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Posted on June 7, 2002 By Rabbi Yehudah Prero | Series: | Level:

Toward the beginning of Maggid, we find an incident involving five of the Sages recounted. Rabi Eliezer, Rabi Yehoshua, Rabi Elazar ben Azaryah, Rabi Akiva and Rabi Tarfon were together in the city of B’nei B’rak, engaged in discussion about the Exodus. The discussion continued until their students came to inform them it was time to recite the morning K’rias Sh’ma.

One question about this incident concerns the reason they were interrupted by the students. The students came to tell them it was time to recite the morning Sh’ma. There are two ways of understanding this. The morning Sh’ma can only be said within a certain period. Were the students telling the Sages that the earliest time for reciting the Sh’ma has arrived, or were they alerting the Sages that their time to say the Sh’ma had almost elapsed? Many commentators explain the students were informing the Sages that the beginning the of the time period for saying Sh’ma had arrived. According to this position, why did the students have to interrupt the Sages right away? There was still ample time for the Sages to say Sh’ma later!

Every Friday night, when singing the Shabbos songs, Rav Chaim Volozhin would skip the song Tzur MiShelo. The reason he gave for not singing this song was as its stanzas mirrored the blessings contained in the Grace After Meals, after singing the song, one would no longer be obligated to say the Grace After Meals. This was a problem, Rav Chaim said, because when our Sages have set forth a specific way to fulfill a commandment, we should do it that way, even if an alternative seems to fit the bill. Since there was a specific text set forth for the Grace After Meals, it is that text that should be used to fulfill the requirement of thanking G-d, and no other.

There is a commandment to remember our departure from Egypt every day. The Sages have told us this obligation is satisfied by our daily recitation of Sh’ma, which explicitly states the remembrance of the exodus. If the Sages in B’nei B’rak had continued their discussion after the time they were allowed to commence saying the morning Sh’ma, they would have discharged their obligation of remembering the exodus, albeit in a method not proscribed by the Sages. To assure that their teachers realized that they had to curtail their discussion so as not to perform the commandment of remembering the departure in other than the ordained fashion, the students let the Sages know that the time for Sh’ma arrived, and Sh’ma should be said before any discussion continued.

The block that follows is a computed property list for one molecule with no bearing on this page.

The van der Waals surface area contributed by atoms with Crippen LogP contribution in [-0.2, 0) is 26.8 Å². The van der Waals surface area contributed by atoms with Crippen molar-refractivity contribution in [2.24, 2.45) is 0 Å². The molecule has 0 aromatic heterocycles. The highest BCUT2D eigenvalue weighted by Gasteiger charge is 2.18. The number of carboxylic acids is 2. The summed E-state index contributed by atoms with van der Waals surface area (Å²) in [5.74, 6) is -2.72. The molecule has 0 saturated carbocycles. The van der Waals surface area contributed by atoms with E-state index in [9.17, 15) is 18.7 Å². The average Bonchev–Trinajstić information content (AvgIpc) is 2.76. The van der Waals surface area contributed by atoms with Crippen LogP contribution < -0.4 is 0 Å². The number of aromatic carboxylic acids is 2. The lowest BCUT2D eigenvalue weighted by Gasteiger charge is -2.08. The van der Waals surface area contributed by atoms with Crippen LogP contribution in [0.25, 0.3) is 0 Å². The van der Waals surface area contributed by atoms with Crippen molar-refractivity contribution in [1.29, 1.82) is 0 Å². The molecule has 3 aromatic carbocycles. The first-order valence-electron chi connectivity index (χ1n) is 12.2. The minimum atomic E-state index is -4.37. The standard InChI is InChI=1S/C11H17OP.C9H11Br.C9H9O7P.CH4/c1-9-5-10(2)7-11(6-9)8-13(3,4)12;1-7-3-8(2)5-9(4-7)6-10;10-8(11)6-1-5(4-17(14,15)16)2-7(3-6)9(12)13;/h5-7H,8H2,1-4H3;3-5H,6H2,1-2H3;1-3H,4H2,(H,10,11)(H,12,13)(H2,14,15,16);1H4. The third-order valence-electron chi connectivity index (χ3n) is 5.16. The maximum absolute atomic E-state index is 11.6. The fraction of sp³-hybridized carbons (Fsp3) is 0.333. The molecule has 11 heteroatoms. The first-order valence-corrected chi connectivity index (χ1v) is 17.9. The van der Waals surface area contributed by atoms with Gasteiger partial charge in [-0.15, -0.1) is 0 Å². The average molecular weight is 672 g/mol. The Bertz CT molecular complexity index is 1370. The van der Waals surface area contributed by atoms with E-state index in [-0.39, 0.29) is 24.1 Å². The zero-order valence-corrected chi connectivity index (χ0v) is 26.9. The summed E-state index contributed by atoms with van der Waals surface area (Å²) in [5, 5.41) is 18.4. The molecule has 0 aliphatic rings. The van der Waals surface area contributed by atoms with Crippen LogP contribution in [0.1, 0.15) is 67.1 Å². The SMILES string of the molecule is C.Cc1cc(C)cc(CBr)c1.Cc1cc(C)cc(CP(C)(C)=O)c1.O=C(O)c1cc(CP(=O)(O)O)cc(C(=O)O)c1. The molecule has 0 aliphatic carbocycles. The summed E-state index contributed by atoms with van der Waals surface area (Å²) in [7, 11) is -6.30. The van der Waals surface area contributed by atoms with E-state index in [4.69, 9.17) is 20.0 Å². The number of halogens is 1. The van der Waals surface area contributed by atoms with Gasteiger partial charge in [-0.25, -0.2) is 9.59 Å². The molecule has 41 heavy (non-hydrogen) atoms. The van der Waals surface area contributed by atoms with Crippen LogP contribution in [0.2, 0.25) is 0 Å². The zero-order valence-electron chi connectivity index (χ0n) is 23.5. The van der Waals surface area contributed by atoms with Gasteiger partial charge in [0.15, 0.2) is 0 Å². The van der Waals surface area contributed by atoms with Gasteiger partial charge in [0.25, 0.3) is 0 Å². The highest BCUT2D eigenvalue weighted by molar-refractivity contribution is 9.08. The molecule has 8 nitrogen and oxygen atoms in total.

In the song of Dayenu, we thank G-d for giving us the money of the Egyptians. In the Torah (Shemos 11:2), we find that G-d ordered the Jews to go and ask the Egyptians for their gold and silver. The Netziv, Rav Naftali Berlin, explained that this instruction was purposely commanded to be a “borrowing.” G-d had promised Avraham that when the nation would leave the land where they were to be strangers, they would leave with great wealth (Bereishis 15:14). G-d wanted the nation of Israel to have the riches of the Egyptian people. However, He did not want them to get overwhelmed by the valuables of which they suddenly became owners. He wanted to assure that the wealth would not cause them to become haughty. So, He commanded that they ask to borrow the gold and silver. Usually, people do not lend out their prized and most valuable possessions. They may lend valuable and precious goods, but not the most valuable and precious ones they possess. Because of this, when the nation asked the Egyptians to borrow the gold and silver, the Egyptians complied, but not with the finest of their possessions. In this way, the nation got the wealth, but not with the finery and valuables that might have caused haughtiness.